The CNU poll has Warner at 51 percent, Gillespie at 44 percent and Libertarian Robert Sarvis at 2 percent. If that trend were to hold true to Election Day next week, Sarvis would severely underperform not only where he has been throughout the 2014 polling cycle, where he had consistently been in the 5 to 7 percent range, but also where he ended up in his run in the 2013 gubernatorial race, in which Sarvis received 6.5 percent of the vote in the three-way race with Democrat Terry McAuliffe and Republican Ken Cuccinelli.
The Christopher Newport poll suggests voters who had been supporting Sarvis are peeling off to break toward Gillespie, and that there has been a movement of undecideds toward Gillespie as well. An Oct. 7 CNU poll had Warner ahead of his challengers with 51 percent, Gillespie at 39 percent and Sarvis at 3 percent.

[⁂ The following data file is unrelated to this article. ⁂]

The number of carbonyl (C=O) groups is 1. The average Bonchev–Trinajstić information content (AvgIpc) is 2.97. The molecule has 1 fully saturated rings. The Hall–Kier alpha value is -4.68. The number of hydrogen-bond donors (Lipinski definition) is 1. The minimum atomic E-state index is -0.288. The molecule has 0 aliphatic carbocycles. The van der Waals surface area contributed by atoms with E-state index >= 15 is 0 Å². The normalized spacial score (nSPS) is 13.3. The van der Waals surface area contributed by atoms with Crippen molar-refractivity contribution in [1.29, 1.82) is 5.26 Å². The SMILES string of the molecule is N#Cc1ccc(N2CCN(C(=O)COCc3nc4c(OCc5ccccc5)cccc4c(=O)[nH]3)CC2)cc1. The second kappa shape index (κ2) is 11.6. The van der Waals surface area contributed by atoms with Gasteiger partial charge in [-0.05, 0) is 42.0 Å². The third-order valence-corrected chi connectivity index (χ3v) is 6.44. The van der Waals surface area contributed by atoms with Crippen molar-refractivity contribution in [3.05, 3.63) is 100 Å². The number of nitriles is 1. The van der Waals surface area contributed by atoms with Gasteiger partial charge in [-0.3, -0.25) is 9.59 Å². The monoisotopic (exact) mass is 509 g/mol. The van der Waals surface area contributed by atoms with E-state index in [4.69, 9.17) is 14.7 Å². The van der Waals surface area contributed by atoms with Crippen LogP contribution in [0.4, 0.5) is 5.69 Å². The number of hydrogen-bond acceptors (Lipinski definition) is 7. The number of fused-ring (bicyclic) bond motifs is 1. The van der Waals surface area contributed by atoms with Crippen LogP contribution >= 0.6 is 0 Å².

Quentin Kidd, the director of the Wason Center for Public Policy at Christopher Newport, talked about the impact of negative advertising from the two major-party campaigns on the tightening of the race.
‘This turn negative does not seem to have changed the fundamental dynamics of the campaign,” said Dr. Quentin Kidd, director of the Wason Center for Public Policy. “The Gillespie commercials do not appear to have dislodged any voters who were already committed to Warner, though they may have attracted the support of some voters who were undecided.”